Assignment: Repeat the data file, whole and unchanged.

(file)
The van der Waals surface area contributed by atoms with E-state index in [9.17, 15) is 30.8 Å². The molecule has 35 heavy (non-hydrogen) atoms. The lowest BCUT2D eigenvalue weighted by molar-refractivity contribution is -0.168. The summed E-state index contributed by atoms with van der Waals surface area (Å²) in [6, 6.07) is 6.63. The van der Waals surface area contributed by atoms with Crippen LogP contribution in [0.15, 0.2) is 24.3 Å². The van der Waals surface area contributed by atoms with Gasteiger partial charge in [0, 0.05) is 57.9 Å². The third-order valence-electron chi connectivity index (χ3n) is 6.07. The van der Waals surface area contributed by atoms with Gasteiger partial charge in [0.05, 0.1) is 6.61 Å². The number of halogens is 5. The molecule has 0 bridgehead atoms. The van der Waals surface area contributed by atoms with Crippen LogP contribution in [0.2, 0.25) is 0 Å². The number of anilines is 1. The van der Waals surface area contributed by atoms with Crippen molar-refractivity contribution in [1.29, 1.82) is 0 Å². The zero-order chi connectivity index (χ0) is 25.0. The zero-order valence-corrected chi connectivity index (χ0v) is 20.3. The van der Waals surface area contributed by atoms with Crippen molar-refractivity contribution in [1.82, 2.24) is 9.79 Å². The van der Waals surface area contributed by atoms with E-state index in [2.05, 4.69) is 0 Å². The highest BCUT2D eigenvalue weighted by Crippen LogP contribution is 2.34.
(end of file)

The van der Waals surface area contributed by atoms with E-state index in [9.17, 15) is 30.8 Å². The molecule has 35 heavy (non-hydrogen) atoms. The lowest BCUT2D eigenvalue weighted by molar-refractivity contribution is -0.168. The summed E-state index contributed by atoms with van der Waals surface area (Å²) in [6, 6.07) is 6.63. The van der Waals surface area contributed by atoms with Crippen LogP contribution in [0.15, 0.2) is 24.3 Å². The van der Waals surface area contributed by atoms with Gasteiger partial charge in [0, 0.05) is 57.9 Å². The third-order valence-electron chi connectivity index (χ3n) is 6.07. The van der Waals surface area contributed by atoms with Gasteiger partial charge in [0.05, 0.1) is 6.61 Å². The number of halogens is 5. The molecule has 0 bridgehead atoms. The van der Waals surface area contributed by atoms with Crippen LogP contribution in [0.2, 0.25) is 0 Å². The number of anilines is 1. The van der Waals surface area contributed by atoms with Crippen molar-refractivity contribution in [1.29, 1.82) is 0 Å². The zero-order chi connectivity index (χ0) is 25.0. The zero-order valence-corrected chi connectivity index (χ0v) is 20.3. The van der Waals surface area contributed by atoms with Crippen molar-refractivity contribution in [1.82, 2.24) is 9.79 Å². The van der Waals surface area contributed by atoms with E-state index in [2.05, 4.69) is 0 Å². The highest BCUT2D eigenvalue weighted by Crippen LogP contribution is 2.34.